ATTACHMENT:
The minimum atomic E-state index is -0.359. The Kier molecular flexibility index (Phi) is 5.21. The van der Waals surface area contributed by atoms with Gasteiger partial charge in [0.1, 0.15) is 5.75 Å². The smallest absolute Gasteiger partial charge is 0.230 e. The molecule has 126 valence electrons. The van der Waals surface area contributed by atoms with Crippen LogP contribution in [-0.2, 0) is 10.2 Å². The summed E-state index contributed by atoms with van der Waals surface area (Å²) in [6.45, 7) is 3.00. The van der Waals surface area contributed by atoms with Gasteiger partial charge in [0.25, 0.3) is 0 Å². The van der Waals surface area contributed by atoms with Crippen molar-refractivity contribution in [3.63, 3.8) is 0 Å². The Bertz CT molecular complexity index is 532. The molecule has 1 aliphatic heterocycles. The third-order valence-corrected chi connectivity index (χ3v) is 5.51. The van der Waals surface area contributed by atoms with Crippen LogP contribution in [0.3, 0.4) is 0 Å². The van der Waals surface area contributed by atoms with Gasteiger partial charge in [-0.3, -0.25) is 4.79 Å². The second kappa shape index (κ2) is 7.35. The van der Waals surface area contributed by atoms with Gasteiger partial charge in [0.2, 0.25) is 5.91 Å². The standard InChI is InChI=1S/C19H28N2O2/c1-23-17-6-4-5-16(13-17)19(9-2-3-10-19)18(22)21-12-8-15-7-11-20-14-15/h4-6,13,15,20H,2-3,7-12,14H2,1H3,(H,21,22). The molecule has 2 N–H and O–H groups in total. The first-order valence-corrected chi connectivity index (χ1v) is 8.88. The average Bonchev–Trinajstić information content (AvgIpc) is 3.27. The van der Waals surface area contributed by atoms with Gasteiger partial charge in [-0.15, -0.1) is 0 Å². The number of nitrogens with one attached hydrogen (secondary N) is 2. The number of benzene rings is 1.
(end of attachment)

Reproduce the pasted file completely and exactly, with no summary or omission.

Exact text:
The minimum atomic E-state index is -0.359. The Kier molecular flexibility index (Phi) is 5.21. The van der Waals surface area contributed by atoms with Gasteiger partial charge in [0.1, 0.15) is 5.75 Å². The smallest absolute Gasteiger partial charge is 0.230 e. The molecule has 126 valence electrons. The van der Waals surface area contributed by atoms with Crippen LogP contribution in [-0.2, 0) is 10.2 Å². The summed E-state index contributed by atoms with van der Waals surface area (Å²) in [6.45, 7) is 3.00. The van der Waals surface area contributed by atoms with Gasteiger partial charge in [0.25, 0.3) is 0 Å². The van der Waals surface area contributed by atoms with Crippen molar-refractivity contribution in [3.63, 3.8) is 0 Å². The Bertz CT molecular complexity index is 532. The molecule has 1 aliphatic heterocycles. The third-order valence-corrected chi connectivity index (χ3v) is 5.51. The van der Waals surface area contributed by atoms with Crippen LogP contribution in [0.3, 0.4) is 0 Å². The van der Waals surface area contributed by atoms with Gasteiger partial charge in [-0.3, -0.25) is 4.79 Å². The second kappa shape index (κ2) is 7.35. The van der Waals surface area contributed by atoms with Gasteiger partial charge in [0.2, 0.25) is 5.91 Å². The standard InChI is InChI=1S/C19H28N2O2/c1-23-17-6-4-5-16(13-17)19(9-2-3-10-19)18(22)21-12-8-15-7-11-20-14-15/h4-6,13,15,20H,2-3,7-12,14H2,1H3,(H,21,22). The molecule has 2 N–H and O–H groups in total. The first-order valence-corrected chi connectivity index (χ1v) is 8.88. The average Bonchev–Trinajstić information content (AvgIpc) is 3.27. The van der Waals surface area contributed by atoms with Gasteiger partial charge in [-0.15, -0.1) is 0 Å². The number of nitrogens with one attached hydrogen (secondary N) is 2. The number of benzene rings is 1.